If one were to visit South Dakota, he would have to see Mt. Rushmore. A trip to Wyoming means a visit to Yellowstone National Park. It’s just natural to relate certain places with an impressive sight.

So it was among outdoors persons when thinking of Washington County and Southwestern Pennsylvania. I must admit, among reminders of our homefront, football would take center stage. After all, what area of equal size can claim the equivalence of Joe Montana, George Blanda, Dan Marino, Joe Namath Jim Kelly and Jonny Unitas? All of them great quarterbacks from Southwestern Pennsylvania.

It’s been some time now, and the store isn’t there anymore, but there was a time when George was young that a Bentleyville sports store was well-known a long way from here. More commonly known as Buck Trews, hunters and target shooters gathered at the Bentleyville store like Gnus at a watering hole. I would hate to estimate how many groundhogs were shot at the store or how far away they were. Yes, those were the good old days, and if one just listened he or she could learn the ABCs of shooting and hunting.

I was there when a young fellow approached Buck, who was lounging in that famous chair made of Elk antlers. The red-haired youngster asked the old man a simple question and received a brief but friendly answer. The fellow had asked Mr. Trew, “I am going to buy my first true big-game rifle and have whittled the choice down to either a 243 or a 270. Which one would you recommend?” Buck smiled and replied, “The 243 is a good round for children. There aren’t many rounds better than the 270.” If by now you haven’t realized, I was that red-haired young man. I have followed Buck’s advice and haven’t regretted it one bit.

It would be hard to talk about the Bentleyville sports shop without mentioning the two brothers, Jack and Barry. Southwestern Pennsylvania is and was a hotbed of great shooters. But the best of them was Barry Trew. Barry had the good fortune to have a father that owned a sports store and a friend who was a great tutor. Bob Moore of Claysville saw a bright future for Barry in the shooting world and spent many an hour coaching the young man. Barry ended up an All-American in shooting and was the first to shoot a perfect 300 in 3 matches in a row. He later shot for the army team and was invited to the Olympic trials. His son today carries the torch for the Trew name and is a top shooter for the Dormont-Mt. Lebanon Shooting Team.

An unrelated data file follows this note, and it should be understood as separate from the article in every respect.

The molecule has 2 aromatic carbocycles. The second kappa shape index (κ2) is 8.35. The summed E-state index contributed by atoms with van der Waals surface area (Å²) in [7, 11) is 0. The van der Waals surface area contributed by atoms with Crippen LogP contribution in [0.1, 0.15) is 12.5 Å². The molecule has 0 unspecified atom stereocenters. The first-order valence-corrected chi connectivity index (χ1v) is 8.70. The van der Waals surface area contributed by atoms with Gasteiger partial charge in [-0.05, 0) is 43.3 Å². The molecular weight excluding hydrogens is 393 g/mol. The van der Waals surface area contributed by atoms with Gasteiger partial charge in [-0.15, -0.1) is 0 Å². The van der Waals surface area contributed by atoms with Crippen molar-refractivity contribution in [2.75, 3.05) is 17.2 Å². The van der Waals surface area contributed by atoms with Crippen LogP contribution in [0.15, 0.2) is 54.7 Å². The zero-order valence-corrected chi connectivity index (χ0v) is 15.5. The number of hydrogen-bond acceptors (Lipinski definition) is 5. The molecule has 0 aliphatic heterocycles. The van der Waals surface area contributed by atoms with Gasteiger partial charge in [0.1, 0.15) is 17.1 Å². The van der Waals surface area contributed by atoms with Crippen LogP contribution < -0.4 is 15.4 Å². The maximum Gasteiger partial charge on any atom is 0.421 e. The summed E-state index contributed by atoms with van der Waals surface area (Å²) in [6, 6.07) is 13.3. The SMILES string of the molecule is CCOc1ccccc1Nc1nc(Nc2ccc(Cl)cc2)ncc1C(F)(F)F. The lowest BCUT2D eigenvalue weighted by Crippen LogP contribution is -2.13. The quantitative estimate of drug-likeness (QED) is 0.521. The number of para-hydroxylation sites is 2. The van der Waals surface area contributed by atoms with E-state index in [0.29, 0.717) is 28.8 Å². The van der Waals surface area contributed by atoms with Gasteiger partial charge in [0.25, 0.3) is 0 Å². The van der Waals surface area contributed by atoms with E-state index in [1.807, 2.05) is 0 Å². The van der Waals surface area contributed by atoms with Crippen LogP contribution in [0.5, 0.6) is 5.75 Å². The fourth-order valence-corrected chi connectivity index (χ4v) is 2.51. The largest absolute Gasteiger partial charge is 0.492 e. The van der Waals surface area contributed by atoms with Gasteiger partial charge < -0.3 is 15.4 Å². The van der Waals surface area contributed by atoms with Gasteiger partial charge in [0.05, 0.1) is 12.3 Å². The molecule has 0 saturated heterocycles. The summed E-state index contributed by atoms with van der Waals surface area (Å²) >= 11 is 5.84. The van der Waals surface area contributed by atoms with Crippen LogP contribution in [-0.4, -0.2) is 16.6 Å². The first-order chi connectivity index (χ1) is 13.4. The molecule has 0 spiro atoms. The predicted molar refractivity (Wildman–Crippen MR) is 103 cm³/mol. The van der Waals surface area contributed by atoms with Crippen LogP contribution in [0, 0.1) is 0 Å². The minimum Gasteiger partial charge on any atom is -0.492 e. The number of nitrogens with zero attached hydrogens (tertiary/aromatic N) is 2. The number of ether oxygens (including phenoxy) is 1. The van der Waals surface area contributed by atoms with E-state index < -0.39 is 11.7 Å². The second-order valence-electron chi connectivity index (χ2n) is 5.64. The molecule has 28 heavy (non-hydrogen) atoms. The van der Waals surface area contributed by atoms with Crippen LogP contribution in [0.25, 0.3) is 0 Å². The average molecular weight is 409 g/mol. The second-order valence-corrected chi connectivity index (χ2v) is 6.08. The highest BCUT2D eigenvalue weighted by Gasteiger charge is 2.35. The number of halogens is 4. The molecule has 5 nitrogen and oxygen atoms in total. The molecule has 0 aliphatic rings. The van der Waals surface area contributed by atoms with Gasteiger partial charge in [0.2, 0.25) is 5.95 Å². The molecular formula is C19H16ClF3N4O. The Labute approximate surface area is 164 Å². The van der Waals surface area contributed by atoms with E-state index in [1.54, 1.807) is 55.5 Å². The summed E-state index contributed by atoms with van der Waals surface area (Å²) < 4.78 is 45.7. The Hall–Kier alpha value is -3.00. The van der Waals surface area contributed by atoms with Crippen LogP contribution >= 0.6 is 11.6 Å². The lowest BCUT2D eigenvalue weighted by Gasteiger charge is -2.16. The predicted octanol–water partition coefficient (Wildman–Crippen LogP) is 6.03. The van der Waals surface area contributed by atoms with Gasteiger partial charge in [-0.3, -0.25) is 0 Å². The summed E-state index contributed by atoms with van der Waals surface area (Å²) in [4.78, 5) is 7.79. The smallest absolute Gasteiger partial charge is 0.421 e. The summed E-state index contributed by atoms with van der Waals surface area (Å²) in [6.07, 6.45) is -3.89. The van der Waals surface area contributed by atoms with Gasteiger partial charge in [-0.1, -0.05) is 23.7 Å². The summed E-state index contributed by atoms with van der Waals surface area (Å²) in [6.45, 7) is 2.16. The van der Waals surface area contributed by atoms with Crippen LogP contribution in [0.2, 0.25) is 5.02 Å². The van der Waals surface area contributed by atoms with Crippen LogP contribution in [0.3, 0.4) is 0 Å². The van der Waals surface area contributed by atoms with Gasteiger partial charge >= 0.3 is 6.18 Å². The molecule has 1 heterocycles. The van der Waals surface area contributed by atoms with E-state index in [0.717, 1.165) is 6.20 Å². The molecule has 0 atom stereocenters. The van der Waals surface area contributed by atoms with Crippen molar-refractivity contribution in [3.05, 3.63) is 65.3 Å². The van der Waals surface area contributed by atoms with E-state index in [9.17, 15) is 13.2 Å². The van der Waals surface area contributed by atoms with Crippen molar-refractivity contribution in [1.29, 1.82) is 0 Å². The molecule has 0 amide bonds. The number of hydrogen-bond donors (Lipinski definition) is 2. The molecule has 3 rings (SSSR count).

How can one forget the gunsmith who lurked downstairs? I spent many an hour downstairs, where Dick Mellon had his gunsmith shop. At the time, I felt privileged because I was one of the few who Dick would tolerate in his work room. For years when anyone said the word gunsmith a picture of Dick appeared in my mind. Over the many years that I have known him we have agreed and disagreed, but isn’t that the way things are supposed to be?

One day, while we were discussing the existence or non-existence of brush rifles, Dick spoke up. The best brush rifle of all is the .220 Swift. Maybe he had gone berserk, but after a pause he said when carrying the Swift the shooter will be careful and miss the brush. He made his point. When discussing magnums, he often said they are hard on the stock, hard on the barrel, hard on the action and hard on the shoulder – another truth from the dean of Washington gunsmiths. Much of this is written from the memory of S. Richard Mellon.

P.S. I cannot, to this day, drive through Bentleyville without glancing to the side expecting to see Buck Trews.

George Block writes a weekly outdoors column for the Observer-Reporter.

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